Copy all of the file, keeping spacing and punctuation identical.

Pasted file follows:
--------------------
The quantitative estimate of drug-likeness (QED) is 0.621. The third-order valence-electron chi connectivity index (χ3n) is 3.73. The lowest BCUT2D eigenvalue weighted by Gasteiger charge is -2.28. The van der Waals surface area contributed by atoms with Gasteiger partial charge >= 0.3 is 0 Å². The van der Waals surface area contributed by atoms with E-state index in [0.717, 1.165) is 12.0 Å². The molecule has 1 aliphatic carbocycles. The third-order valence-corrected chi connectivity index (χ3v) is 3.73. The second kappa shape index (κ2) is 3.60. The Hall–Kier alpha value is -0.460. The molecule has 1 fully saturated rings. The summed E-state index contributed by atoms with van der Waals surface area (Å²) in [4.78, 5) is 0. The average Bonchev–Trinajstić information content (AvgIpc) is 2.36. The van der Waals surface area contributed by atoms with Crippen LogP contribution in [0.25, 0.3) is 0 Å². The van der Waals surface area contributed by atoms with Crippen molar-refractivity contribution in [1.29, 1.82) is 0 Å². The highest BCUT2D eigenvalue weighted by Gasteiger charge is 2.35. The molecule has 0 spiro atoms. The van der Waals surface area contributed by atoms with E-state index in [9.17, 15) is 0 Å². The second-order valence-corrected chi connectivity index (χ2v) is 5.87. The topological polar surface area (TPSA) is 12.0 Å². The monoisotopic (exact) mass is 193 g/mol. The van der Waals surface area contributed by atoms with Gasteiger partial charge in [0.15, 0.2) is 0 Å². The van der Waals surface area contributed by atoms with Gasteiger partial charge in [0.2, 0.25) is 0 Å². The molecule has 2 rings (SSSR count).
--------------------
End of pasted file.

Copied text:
The quantitative estimate of drug-likeness (QED) is 0.621. The third-order valence-electron chi connectivity index (χ3n) is 3.73. The lowest BCUT2D eigenvalue weighted by Gasteiger charge is -2.28. The van der Waals surface area contributed by atoms with Gasteiger partial charge >= 0.3 is 0 Å². The van der Waals surface area contributed by atoms with E-state index in [0.717, 1.165) is 12.0 Å². The molecule has 1 aliphatic carbocycles. The third-order valence-corrected chi connectivity index (χ3v) is 3.73. The second kappa shape index (κ2) is 3.60. The Hall–Kier alpha value is -0.460. The molecule has 1 fully saturated rings. The summed E-state index contributed by atoms with van der Waals surface area (Å²) in [4.78, 5) is 0. The average Bonchev–Trinajstić information content (AvgIpc) is 2.36. The van der Waals surface area contributed by atoms with Crippen LogP contribution in [0.25, 0.3) is 0 Å². The van der Waals surface area contributed by atoms with Crippen molar-refractivity contribution in [1.29, 1.82) is 0 Å². The highest BCUT2D eigenvalue weighted by Gasteiger charge is 2.35. The molecule has 0 spiro atoms. The van der Waals surface area contributed by atoms with E-state index in [9.17, 15) is 0 Å². The second-order valence-corrected chi connectivity index (χ2v) is 5.87. The topological polar surface area (TPSA) is 12.0 Å². The monoisotopic (exact) mass is 193 g/mol. The van der Waals surface area contributed by atoms with Gasteiger partial charge in [0.15, 0.2) is 0 Å². The van der Waals surface area contributed by atoms with Gasteiger partial charge in [0.2, 0.25) is 0 Å². The molecule has 2 rings (SSSR count).